West

Museums ask, ‘What is America?’

Fuller Craft Museum
Beth C. McLaughlin, chief curator of exhibitions and collections at the Fuller Craft Museum in Brockton, stands in front of a mural of photographer Brian Allen's "A Sea of Pink."

A year has passed since women around the world turned handmade pink hats with catlike ears into an unforgettable form of protest against the nation’s new president.

In an exhibit opening this month at Fuller Craft Museum in Brockton, some of those protesters will tell why they knitted, crocheted, and sewed their way into history.

“Revolution in the Making: The Pussyhat Project” will feature about 75 hats worn during the Women’s March protests after Donald Trump’s inauguration. The name is an oblique reference to a crude phrase Trump uttered in “Access Hollywood” footage unearthed before the election.

Advertisement

“It’s our responsibility as a cultural institution to hold a mirror to society [and examine] the issues happening today,” said Beth McLaughlin, the museum’s chief curator of exhibitions and collections. “We wanted to capture those stories, and what inspired them to become part of that movement.”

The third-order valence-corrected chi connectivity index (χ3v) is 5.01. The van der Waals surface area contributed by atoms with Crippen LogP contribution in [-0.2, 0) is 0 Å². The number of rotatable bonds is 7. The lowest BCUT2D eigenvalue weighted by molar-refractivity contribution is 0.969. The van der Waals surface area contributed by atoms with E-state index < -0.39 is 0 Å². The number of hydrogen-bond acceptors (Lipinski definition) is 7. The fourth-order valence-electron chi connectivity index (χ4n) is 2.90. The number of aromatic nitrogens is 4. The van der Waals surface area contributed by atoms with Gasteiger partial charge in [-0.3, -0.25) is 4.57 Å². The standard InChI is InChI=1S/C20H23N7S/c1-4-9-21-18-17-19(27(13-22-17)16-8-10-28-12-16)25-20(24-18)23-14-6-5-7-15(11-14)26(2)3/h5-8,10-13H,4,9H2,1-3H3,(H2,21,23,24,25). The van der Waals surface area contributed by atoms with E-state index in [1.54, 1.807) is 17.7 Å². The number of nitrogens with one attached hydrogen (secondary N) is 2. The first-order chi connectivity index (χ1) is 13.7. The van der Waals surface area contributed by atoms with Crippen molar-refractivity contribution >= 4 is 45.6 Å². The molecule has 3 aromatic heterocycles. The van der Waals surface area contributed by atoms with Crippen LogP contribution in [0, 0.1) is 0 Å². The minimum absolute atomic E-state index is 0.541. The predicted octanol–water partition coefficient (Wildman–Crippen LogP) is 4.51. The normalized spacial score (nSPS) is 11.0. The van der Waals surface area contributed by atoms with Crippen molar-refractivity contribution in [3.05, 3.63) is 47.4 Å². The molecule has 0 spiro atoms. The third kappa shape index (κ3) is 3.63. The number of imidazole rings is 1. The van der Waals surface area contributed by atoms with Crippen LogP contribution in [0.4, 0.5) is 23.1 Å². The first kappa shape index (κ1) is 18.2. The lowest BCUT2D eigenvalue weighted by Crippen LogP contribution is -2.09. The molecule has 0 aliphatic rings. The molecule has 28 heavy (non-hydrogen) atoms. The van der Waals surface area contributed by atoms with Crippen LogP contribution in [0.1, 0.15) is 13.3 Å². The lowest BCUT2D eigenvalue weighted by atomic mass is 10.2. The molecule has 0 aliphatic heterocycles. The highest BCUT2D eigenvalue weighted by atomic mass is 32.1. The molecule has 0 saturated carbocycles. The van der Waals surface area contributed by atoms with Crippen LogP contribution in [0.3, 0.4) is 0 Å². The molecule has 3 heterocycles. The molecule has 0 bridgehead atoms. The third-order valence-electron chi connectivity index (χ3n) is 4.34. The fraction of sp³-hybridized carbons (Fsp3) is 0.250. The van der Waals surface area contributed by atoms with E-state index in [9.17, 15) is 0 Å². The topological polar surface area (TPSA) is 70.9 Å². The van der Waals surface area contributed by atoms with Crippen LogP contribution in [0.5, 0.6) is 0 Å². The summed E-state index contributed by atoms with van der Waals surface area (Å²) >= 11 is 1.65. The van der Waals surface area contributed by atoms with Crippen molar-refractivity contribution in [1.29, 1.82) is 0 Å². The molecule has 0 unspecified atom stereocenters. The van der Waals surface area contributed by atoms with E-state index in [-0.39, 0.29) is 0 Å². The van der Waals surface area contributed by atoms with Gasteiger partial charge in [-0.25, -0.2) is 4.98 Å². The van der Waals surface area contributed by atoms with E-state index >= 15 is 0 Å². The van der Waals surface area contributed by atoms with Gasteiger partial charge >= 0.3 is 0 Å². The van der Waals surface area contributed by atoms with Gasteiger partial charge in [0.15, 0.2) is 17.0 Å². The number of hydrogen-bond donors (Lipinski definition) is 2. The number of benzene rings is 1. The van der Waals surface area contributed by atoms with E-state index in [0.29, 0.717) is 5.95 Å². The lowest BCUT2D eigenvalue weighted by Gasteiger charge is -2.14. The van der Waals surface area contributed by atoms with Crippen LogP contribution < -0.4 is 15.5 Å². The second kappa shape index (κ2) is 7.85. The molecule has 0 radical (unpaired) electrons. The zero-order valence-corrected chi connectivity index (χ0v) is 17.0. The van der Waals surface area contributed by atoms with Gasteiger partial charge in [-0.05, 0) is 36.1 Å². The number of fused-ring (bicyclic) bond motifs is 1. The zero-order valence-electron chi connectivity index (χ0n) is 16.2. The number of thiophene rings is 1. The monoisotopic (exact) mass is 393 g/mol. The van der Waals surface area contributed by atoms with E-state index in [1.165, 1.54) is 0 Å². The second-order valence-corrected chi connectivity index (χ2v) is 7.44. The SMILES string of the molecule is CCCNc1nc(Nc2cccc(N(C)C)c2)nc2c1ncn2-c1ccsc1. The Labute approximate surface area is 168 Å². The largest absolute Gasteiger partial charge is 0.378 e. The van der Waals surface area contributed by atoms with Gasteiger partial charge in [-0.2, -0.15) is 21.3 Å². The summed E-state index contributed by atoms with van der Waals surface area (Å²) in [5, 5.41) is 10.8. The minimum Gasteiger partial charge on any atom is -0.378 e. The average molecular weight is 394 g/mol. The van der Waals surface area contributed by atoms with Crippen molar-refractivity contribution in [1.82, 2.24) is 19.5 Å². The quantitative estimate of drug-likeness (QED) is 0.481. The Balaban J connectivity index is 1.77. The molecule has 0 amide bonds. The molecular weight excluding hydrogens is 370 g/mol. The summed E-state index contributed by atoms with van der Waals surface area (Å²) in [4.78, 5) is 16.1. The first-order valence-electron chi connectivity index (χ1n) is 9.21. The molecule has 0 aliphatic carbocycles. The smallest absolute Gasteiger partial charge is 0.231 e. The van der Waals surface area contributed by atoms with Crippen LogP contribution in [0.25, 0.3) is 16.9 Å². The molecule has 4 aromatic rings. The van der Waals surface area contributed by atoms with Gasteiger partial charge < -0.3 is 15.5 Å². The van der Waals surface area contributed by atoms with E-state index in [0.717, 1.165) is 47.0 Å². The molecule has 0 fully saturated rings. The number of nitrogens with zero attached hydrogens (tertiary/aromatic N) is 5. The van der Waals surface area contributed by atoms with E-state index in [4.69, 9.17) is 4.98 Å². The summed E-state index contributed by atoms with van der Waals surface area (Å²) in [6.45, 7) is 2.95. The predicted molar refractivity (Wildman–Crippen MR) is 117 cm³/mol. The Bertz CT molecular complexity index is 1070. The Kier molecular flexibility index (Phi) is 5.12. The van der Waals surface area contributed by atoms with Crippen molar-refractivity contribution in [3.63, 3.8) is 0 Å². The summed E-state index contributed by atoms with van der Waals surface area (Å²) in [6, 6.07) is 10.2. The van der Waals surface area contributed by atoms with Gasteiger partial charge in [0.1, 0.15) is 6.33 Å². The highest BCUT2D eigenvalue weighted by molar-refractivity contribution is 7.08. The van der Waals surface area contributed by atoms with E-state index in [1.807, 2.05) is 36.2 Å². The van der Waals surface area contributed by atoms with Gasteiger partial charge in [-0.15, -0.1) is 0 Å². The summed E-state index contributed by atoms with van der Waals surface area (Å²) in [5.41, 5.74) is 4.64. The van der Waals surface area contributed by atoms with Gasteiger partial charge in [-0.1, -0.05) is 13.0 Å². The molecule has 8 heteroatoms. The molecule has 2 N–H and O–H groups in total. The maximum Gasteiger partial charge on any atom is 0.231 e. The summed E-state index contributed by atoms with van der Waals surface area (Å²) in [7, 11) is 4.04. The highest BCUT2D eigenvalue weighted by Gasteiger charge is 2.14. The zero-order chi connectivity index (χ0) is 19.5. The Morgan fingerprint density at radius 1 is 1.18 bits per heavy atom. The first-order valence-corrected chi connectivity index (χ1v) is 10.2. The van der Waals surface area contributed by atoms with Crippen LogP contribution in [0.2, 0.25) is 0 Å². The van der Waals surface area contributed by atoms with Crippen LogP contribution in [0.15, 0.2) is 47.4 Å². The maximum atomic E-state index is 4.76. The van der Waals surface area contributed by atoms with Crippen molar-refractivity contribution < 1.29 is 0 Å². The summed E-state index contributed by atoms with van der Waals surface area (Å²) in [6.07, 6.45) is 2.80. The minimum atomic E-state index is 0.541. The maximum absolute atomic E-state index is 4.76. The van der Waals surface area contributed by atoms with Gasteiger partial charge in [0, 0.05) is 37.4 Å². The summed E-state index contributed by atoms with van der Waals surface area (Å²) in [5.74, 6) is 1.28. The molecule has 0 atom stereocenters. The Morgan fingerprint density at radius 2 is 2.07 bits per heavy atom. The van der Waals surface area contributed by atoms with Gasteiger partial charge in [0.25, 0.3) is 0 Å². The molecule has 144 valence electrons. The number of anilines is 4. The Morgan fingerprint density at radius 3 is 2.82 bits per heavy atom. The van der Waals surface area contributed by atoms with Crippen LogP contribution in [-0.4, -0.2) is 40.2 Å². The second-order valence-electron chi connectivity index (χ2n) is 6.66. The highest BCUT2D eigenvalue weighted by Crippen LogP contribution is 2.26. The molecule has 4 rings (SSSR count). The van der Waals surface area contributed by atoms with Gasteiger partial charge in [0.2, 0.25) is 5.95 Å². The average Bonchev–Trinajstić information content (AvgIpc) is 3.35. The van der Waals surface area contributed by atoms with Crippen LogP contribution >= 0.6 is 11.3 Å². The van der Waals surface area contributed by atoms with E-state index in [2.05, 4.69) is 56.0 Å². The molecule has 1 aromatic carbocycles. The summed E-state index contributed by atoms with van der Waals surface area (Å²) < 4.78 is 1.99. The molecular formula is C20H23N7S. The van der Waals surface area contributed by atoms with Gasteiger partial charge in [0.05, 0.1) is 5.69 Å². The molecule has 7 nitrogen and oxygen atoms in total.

Get Today's Headlines in your inbox:
The day's top stories delivered every morning
Thank you for signing up! Sign up for more newsletters here

Far from maintaining dusty galleries unmoved by real-world events, museum operators say they continuously rethink their institutional roles to present shows that are relevant to audiences and connect to their experiences today.

“The overarching question we are asking ourselves and our visitors is ‘What is America?’ ” said Allison Kemmerer of the Addison Gallery of American Art in Andover. “We feel the responsibility to keep self-reflecting on what we’re doing and what we’re collecting.”

In “Convergence: Anila Quayyum Agha, Lalla Essaydi, Yun-Fei Ji, and Fred Han Chang Liang,” the museum explores the work of four American artists who draw upon both Western and Eastern traditions, Kemmerer said.

The show opens alongside “Sumi Ink Club!” which will be an opportunity for the audience to participate in creating a work of art.